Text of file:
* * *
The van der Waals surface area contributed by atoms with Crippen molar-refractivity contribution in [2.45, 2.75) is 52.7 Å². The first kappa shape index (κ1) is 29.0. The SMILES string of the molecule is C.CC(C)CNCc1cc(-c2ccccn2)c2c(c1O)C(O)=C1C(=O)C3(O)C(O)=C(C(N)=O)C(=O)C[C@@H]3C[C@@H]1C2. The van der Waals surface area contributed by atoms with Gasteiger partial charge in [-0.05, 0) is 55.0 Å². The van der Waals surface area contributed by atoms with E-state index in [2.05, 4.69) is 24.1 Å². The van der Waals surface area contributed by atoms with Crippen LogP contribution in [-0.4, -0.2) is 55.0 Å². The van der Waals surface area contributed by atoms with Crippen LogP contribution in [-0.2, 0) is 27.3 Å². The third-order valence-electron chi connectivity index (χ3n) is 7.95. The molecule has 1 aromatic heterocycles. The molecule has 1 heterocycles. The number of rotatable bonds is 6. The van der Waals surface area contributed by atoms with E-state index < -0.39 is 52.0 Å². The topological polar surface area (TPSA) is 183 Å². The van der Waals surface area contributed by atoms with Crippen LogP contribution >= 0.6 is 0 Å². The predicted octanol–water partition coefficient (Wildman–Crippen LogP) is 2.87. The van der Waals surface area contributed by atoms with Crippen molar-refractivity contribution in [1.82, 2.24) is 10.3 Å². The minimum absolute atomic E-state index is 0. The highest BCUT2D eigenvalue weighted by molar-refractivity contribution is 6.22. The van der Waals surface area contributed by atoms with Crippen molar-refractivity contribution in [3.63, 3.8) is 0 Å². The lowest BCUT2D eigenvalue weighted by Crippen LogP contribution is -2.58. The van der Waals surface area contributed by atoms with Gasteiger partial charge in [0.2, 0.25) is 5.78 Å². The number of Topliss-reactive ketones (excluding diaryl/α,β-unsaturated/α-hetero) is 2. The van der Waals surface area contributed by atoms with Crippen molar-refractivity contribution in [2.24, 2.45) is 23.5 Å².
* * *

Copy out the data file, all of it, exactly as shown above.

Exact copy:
The van der Waals surface area contributed by atoms with Crippen molar-refractivity contribution in [2.45, 2.75) is 52.7 Å². The first kappa shape index (κ1) is 29.0. The SMILES string of the molecule is C.CC(C)CNCc1cc(-c2ccccn2)c2c(c1O)C(O)=C1C(=O)C3(O)C(O)=C(C(N)=O)C(=O)C[C@@H]3C[C@@H]1C2. The van der Waals surface area contributed by atoms with Gasteiger partial charge in [-0.05, 0) is 55.0 Å². The van der Waals surface area contributed by atoms with E-state index in [2.05, 4.69) is 24.1 Å². The van der Waals surface area contributed by atoms with Crippen LogP contribution in [-0.4, -0.2) is 55.0 Å². The van der Waals surface area contributed by atoms with Crippen LogP contribution in [-0.2, 0) is 27.3 Å². The third-order valence-electron chi connectivity index (χ3n) is 7.95. The molecule has 1 aromatic heterocycles. The molecule has 1 heterocycles. The number of rotatable bonds is 6. The van der Waals surface area contributed by atoms with E-state index < -0.39 is 52.0 Å². The topological polar surface area (TPSA) is 183 Å². The van der Waals surface area contributed by atoms with Crippen LogP contribution >= 0.6 is 0 Å². The predicted octanol–water partition coefficient (Wildman–Crippen LogP) is 2.87. The van der Waals surface area contributed by atoms with Crippen molar-refractivity contribution in [1.82, 2.24) is 10.3 Å². The minimum absolute atomic E-state index is 0. The highest BCUT2D eigenvalue weighted by molar-refractivity contribution is 6.22. The van der Waals surface area contributed by atoms with Crippen molar-refractivity contribution in [3.63, 3.8) is 0 Å². The lowest BCUT2D eigenvalue weighted by Crippen LogP contribution is -2.58. The van der Waals surface area contributed by atoms with Gasteiger partial charge in [0.2, 0.25) is 5.78 Å². The number of Topliss-reactive ketones (excluding diaryl/α,β-unsaturated/α-hetero) is 2. The van der Waals surface area contributed by atoms with Crippen molar-refractivity contribution in [2.24, 2.45) is 23.5 Å².